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Last Updated on May 6, 2015, by eNotes Editorial. Word Count: 1950

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To Kill a Mockingbird is a novel of childhood, but it is not told by a child. The narrator, Jean Louise (Scout) Finch, is an adult, recalling events that occurred in the mid-1930’s, when her older brother Jem Finch was nearing his teens and she was four years younger. This narrative stance has several advantages. By using the first person, Lee gains immediacy and dramatic effect; by placing the events in the past, she can evaluate incidents that have become much clearer over the years.

The novel concerns innocence and experience, and its theme is more complicated than it might appear. Scout, Jem, and their friend from Meridian, Mississippi, Dill Harris, are not naturally cruel; however, they have not yet learned to empathize with others. To them, outsiders have no feelings. Therefore, it is all right to run up to the porch of a recluse, as a game; it is all right to rub a poor boy’s nose in the schoolyard dirt; it is all right to make a snowman in the image of a neighbor; and it is all right to make fun of crabby old ladies. Although Atticus Finch, the father of the motherless Scout and Jem, is not particularly concerned with proper clothes for them, he is concerned about teaching them to imagine themselves in the position of others, even of people who are not particularly friendly or appealing. In this sense, then, the children’s innocence, which dictates instinctive aversion, must be modified. On the other hand, Atticus hopes that his children will preserve another form of innocence—that they will not learn the prejudices that society is so willing to teach them.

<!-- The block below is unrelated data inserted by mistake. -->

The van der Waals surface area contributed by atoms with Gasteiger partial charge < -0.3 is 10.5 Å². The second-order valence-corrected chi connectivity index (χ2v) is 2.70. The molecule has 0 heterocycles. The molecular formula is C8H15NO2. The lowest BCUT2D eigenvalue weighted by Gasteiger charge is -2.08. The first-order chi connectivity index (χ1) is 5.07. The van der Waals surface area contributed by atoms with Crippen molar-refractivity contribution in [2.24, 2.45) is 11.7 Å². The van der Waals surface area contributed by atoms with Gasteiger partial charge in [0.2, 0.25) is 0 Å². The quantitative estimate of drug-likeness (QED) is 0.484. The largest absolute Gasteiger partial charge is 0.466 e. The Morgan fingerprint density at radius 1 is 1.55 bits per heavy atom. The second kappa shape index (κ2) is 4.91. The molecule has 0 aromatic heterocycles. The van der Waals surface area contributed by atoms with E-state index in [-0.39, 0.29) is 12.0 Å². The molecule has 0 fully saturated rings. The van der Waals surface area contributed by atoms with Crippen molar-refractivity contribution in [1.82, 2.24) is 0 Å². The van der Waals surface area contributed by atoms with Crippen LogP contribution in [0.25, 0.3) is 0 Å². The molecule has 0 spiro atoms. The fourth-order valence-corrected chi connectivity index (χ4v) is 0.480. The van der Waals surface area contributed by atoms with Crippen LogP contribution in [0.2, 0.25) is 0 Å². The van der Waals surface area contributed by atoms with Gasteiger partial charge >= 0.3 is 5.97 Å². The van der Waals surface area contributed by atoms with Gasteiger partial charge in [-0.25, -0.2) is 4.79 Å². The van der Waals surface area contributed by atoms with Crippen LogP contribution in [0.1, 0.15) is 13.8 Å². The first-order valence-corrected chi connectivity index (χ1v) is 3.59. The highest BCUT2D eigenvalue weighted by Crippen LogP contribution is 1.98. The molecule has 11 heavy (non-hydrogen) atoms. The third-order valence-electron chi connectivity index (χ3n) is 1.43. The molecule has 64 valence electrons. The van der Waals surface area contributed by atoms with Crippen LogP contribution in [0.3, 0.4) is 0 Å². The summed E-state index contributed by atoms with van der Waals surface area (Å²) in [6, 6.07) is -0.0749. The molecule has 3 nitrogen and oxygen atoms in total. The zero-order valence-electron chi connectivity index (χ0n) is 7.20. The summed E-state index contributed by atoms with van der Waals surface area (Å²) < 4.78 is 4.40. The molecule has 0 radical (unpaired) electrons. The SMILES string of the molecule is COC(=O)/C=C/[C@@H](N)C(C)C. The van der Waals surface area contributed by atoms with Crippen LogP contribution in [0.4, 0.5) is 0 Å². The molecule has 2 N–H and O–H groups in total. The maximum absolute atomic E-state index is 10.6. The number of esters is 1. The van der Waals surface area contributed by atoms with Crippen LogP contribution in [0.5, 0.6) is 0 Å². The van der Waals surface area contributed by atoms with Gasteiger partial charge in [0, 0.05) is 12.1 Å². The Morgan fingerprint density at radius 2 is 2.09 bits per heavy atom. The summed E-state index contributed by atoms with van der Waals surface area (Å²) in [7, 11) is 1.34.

Structurally, then, the novel is organized to show the development, or the moral education, of Atticus’s children. In episode after episode, the pattern is repeated. The children (or one child) will assess someone by superficial standards; then, either on their own or, more often, in a conversation with Atticus, the children discover the truth—that the person whom they condemned has hidden sorrows and, often, hidden strengths.